Regarding her age, we must recognize that the American sister is not only taller (93 meters including the pedestal), but also older than the Galician one. Difference is low (for a sculpture) at just five years, but women’s years are not to be counted. The Galician lady’s guardian and godfather was known sculptor, author of many works now gracing Lviv, indigenous Italian Leonard Marconi. The idea to create a statue of liberty in the female incarnation as a symbol of independence and democracy belongs to French lawyer and scholar Edouard Rene Lefebvre de Laboulaye. The American beauty, on the other hand, was created by Frenchman Frederic Auguste Bartholdi, and his early work on that project can still be seen firsthand in the Luxembourg Garden near the Eiffel Tower, as Gustave Eiffel, like a true Frenchman, could not avoid the temptation and joined himself the work to enable his young protege to enter the New World gracefully. It was his efforts that made the New York lady so surprisingly slender in physique and, at the same time, strong in posture, as he created cast-steel legs and frame for her. Her copper “cloth” was, however, ordered in Russia. It is unknown whether it was a plant in modern Bashkortostan or Nizhny Tagil copper refinery that made it. The foundation under the Lady Liberty’s feet, the largest at the time, was poured by German contractors. Substantial financial assistance needed to make the crowned Beauty’s first ball possible came from Joseph Pulitzer, a patron of arts and the publisher of New York World. Although a bronze plate carrying Emma Lozarus’s sonnet entitled “The New Colossus” appeared at its pedestal later on (in 1903), during her first ball on October 28, 1886, only two females were present – Lessense’s eight-year-old daughter and wife of Bartholdi. However, the chains were symbolically broken by a tender heel, even if weighing tens of tons, and Liberty Enlightening the World began its social life walking a confident gait. With the blessing of so varied parents, or maybe just owing her beauty and character to their diversity...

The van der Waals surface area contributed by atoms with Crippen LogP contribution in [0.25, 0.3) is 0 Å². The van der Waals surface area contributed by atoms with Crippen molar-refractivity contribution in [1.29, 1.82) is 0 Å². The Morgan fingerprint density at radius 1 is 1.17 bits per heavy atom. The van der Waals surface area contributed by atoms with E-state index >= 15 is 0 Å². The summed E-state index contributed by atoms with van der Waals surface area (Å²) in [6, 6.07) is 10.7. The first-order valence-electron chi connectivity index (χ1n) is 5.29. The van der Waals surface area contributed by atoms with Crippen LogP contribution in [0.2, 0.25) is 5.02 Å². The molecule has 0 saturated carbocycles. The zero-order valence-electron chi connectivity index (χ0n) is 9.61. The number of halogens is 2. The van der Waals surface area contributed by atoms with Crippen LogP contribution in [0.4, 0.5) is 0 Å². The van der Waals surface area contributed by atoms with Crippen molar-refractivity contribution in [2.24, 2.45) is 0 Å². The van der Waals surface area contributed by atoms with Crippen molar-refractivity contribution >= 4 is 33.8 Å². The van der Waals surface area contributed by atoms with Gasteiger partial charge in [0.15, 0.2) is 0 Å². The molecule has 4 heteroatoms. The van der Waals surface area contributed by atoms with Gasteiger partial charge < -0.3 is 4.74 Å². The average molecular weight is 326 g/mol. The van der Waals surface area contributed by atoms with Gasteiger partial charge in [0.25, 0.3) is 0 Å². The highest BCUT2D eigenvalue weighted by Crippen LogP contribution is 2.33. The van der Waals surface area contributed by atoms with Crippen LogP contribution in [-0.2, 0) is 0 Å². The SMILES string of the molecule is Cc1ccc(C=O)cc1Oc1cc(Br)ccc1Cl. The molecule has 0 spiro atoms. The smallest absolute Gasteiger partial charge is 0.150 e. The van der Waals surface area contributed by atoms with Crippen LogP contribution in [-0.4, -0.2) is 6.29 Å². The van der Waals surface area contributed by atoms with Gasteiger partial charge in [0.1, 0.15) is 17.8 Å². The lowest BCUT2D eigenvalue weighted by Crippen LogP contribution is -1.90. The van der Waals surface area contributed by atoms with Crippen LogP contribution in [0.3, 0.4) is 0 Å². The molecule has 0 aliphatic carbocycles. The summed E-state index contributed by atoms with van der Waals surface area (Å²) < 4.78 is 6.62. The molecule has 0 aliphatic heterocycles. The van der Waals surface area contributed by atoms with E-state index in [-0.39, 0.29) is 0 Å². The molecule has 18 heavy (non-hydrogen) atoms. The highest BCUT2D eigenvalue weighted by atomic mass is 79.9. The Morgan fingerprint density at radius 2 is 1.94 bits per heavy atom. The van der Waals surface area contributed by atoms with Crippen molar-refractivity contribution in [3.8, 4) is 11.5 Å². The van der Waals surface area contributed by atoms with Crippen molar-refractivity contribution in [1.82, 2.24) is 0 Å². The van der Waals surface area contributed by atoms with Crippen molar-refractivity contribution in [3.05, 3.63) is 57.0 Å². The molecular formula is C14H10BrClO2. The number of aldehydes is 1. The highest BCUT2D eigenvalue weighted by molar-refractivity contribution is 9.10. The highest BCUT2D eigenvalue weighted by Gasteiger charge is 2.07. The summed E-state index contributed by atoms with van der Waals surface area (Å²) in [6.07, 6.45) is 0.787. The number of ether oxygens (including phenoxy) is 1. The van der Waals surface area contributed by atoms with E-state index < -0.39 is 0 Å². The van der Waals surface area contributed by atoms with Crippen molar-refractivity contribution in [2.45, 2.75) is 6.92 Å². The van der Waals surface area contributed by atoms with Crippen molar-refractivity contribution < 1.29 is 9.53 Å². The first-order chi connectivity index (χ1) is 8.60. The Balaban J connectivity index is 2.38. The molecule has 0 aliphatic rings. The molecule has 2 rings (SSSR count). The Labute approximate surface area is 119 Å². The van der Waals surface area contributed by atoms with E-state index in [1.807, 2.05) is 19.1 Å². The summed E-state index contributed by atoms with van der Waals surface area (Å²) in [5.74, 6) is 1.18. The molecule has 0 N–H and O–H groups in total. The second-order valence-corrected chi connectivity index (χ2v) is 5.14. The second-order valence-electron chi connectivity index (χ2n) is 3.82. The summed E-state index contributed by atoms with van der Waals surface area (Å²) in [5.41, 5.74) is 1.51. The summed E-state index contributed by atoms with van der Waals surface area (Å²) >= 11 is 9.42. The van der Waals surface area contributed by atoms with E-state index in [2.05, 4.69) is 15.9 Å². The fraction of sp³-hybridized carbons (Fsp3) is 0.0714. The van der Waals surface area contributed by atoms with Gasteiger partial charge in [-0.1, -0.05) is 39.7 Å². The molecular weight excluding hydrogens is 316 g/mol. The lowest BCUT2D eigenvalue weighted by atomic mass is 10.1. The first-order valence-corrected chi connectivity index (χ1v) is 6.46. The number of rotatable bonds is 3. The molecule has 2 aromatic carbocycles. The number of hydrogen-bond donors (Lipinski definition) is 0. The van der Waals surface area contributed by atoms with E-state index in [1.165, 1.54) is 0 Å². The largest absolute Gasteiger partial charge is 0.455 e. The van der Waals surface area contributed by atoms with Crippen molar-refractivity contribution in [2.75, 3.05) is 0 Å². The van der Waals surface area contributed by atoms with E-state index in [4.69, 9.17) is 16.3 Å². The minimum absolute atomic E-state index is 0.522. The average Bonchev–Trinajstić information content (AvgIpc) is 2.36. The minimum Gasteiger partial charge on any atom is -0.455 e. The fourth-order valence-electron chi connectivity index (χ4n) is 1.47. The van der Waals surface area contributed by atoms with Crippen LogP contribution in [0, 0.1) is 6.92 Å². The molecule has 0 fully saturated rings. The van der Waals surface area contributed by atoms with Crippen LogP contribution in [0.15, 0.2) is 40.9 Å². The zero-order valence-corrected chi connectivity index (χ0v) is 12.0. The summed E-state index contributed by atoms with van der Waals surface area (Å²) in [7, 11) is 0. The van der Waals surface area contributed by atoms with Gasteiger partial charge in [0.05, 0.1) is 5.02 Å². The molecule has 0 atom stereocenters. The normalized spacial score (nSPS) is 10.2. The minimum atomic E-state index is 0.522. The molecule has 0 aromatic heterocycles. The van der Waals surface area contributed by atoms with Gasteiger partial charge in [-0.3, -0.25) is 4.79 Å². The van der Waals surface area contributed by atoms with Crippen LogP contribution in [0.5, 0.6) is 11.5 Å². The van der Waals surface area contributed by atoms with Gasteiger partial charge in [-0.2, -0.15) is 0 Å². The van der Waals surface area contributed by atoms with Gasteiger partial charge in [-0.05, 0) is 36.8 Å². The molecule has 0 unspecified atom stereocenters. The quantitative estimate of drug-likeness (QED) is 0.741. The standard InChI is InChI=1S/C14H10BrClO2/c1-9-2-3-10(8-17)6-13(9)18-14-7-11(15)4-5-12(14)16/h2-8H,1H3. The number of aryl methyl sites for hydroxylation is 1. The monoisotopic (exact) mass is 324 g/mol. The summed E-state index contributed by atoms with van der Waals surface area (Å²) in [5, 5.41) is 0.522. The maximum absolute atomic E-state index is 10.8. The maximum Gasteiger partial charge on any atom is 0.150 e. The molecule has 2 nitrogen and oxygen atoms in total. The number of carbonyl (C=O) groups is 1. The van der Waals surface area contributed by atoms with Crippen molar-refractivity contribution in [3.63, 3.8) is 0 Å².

As for the Lviv lady, everything was much more modest as behooves a low-key city. Marconi finished his three-figure sculpture group called Thrift in the attic of the Galician Savings Bank building (now housing the Museum of Ethnography and Crafts of the Institute of Ethnography of the National Academy of Sciences of Ukraine), with name probably chosen because of the building’s then use. Over time, and that is not surprising in view of the local mentality, the adjective Galician was added somehow, and despite falling on hard times and into disrepair under the ruinous Soviet regime, the Ukrainian Liberty has, in comparison with her overseas sister, a rather symbolic company of two men and dominates rather than proclaims, rules rather than steps into the future. It dominates Lviv and rules the Ukrainians’ minds, all of them, looking like it is smiling at hard history of Ukrainian lands, squeezing men in her arms and predicting prosperity and fertility, which have always gone side by side with liberty. It has linked, not with chains but with gentle hugs, people across the worlds Old and New, people with liberty in their hearts and blood. It has tempted to unite all those who are dignified enough to speak to each other in Ukrainian and stay true to their land and roots that go under the ancient walls of buildings in the hearts of Ukrainian cities and towns. In particular, these roots grow deep in Lviv, which has chivalrously lent its inherited crown to the Beauty it chose at a ball, making the Ukrainians to experience everlasting hunger for her embrace – the embrace of liberty, liberty above everything else, which is eternal and worth fighting for to the last breath…

By Dmytro BEZRUK